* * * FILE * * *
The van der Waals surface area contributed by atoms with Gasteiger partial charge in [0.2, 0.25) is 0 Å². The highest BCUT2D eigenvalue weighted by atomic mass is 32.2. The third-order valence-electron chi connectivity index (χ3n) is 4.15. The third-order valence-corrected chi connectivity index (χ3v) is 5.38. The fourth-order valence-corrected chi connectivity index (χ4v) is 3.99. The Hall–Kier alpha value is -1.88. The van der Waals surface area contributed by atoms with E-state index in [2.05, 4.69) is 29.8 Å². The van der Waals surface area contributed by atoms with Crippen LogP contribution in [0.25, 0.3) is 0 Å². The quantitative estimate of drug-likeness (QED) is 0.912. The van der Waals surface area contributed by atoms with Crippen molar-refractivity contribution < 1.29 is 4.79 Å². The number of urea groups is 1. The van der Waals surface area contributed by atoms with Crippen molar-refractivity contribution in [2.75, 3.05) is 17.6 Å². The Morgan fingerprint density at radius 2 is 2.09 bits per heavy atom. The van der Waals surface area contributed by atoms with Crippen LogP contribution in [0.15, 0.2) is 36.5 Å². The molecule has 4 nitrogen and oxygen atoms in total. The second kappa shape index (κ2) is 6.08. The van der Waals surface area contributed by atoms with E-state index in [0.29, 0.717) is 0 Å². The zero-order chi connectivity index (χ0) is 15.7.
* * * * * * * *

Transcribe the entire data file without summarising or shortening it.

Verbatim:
The van der Waals surface area contributed by atoms with Gasteiger partial charge in [0.2, 0.25) is 0 Å². The highest BCUT2D eigenvalue weighted by atomic mass is 32.2. The third-order valence-electron chi connectivity index (χ3n) is 4.15. The third-order valence-corrected chi connectivity index (χ3v) is 5.38. The fourth-order valence-corrected chi connectivity index (χ4v) is 3.99. The Hall–Kier alpha value is -1.88. The van der Waals surface area contributed by atoms with E-state index in [2.05, 4.69) is 29.8 Å². The van der Waals surface area contributed by atoms with Crippen LogP contribution in [0.25, 0.3) is 0 Å². The quantitative estimate of drug-likeness (QED) is 0.912. The van der Waals surface area contributed by atoms with Crippen molar-refractivity contribution < 1.29 is 4.79 Å². The number of urea groups is 1. The van der Waals surface area contributed by atoms with Crippen molar-refractivity contribution in [2.75, 3.05) is 17.6 Å². The Morgan fingerprint density at radius 2 is 2.09 bits per heavy atom. The van der Waals surface area contributed by atoms with Crippen LogP contribution in [0.15, 0.2) is 36.5 Å². The molecule has 4 nitrogen and oxygen atoms in total. The second kappa shape index (κ2) is 6.08. The van der Waals surface area contributed by atoms with E-state index in [0.29, 0.717) is 0 Å². The zero-order chi connectivity index (χ0) is 15.7.